HAIM have released their new track, ‘I Know Alone’ from their highly anticipated forthcoming album Women In Music Pt. III (Polydor Records). The song is accompanied by an official video, directed by Jake Schreier, which you can check out below.
With its wild collage of warped vocal samples and 808 beats combined with wobbly cello notes and stark acoustic guitar, ‘I Know Alone’ replicates a certain sense of emotional unrest from feelings of loneliness. While the song was originally inspired by the band’s feelings of loneliness after coming home from tour, ‘I Know Alone’ and its lyrics like “been a couple days since I’ve been out” and “cause nights turn into days that turn to grey” now take on a whole new meaning in today’s world as so many of us stay home and practice social distancing.
The band shares, “’I Know Alone’ was always going to be the next song we released, but it feels eerily appropriate given what’s going on in the world right now. We hope this song keeps you company.”
‘I Know Alone’ is the latest song HAIM have shared from Women In Music Pt. III, which will now be released later this summer. Danielle Haim co-produced the new album along with long-time collaborators Grammy Award-winning producer Ariel Rechtshaid (Adele, Blood Orange, Carly Rae Jepsen) and Rostam Batmanglij (Charli XCX, Solange, Frank Ocean). The new album will also include ‘The Steps,’ which Haim released earlier this year and The FADER proclaimed, “It has all the components of an essential HAIM track — all the yearning, all the embedded grooves, all the rip-roaring guitar.” Previously released songs ‘Hallelujah,’ ‘Now I’m In It,’ and ‘Summer Girl’ will also be featured on the album.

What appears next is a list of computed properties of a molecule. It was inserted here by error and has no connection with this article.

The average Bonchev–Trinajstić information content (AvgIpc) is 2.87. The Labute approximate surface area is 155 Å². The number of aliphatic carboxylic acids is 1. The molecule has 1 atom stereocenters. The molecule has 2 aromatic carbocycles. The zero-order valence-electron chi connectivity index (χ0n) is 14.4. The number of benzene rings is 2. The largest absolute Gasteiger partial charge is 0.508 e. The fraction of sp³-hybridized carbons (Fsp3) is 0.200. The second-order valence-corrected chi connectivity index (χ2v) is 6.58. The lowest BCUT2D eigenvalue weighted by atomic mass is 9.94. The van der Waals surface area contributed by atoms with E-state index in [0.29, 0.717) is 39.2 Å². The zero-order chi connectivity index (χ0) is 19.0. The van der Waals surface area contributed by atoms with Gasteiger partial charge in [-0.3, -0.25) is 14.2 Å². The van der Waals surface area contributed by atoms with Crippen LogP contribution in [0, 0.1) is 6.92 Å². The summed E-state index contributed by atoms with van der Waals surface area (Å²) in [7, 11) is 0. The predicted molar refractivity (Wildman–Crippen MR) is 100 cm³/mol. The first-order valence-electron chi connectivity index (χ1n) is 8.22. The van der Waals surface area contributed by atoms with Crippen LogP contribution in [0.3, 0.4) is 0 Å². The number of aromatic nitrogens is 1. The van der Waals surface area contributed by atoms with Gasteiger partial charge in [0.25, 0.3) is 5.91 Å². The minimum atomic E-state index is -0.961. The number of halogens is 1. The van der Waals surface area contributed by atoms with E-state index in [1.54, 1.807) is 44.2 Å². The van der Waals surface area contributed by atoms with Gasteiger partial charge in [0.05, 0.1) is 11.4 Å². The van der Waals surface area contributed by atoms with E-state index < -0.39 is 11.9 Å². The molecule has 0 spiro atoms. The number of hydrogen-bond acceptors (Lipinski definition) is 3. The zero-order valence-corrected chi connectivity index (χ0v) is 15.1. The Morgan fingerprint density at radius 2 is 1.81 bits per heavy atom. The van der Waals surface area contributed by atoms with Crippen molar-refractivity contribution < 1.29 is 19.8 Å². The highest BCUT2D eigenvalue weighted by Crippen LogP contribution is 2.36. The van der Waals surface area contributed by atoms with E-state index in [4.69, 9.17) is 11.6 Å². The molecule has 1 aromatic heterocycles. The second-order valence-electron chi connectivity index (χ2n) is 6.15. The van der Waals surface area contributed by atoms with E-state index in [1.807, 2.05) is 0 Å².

Women In Music Pt. III is the follow up to HAIM’s sophomore album, Something To Tell You, which was released in July 2017. Something To Tell You debuted at No.2 on the UK album charts and No. 7 on the Billboard 200 following release and was critically acclaimed by NME, The FADER, NPR, and more. The album was declared “a gleaming triumph of artisanal pop music” by Stereogum, Pitchfork called the album “slyly complex” and The Observer noted that it “finds them adding a bittersweet edge to their fusion of retro pop styles.”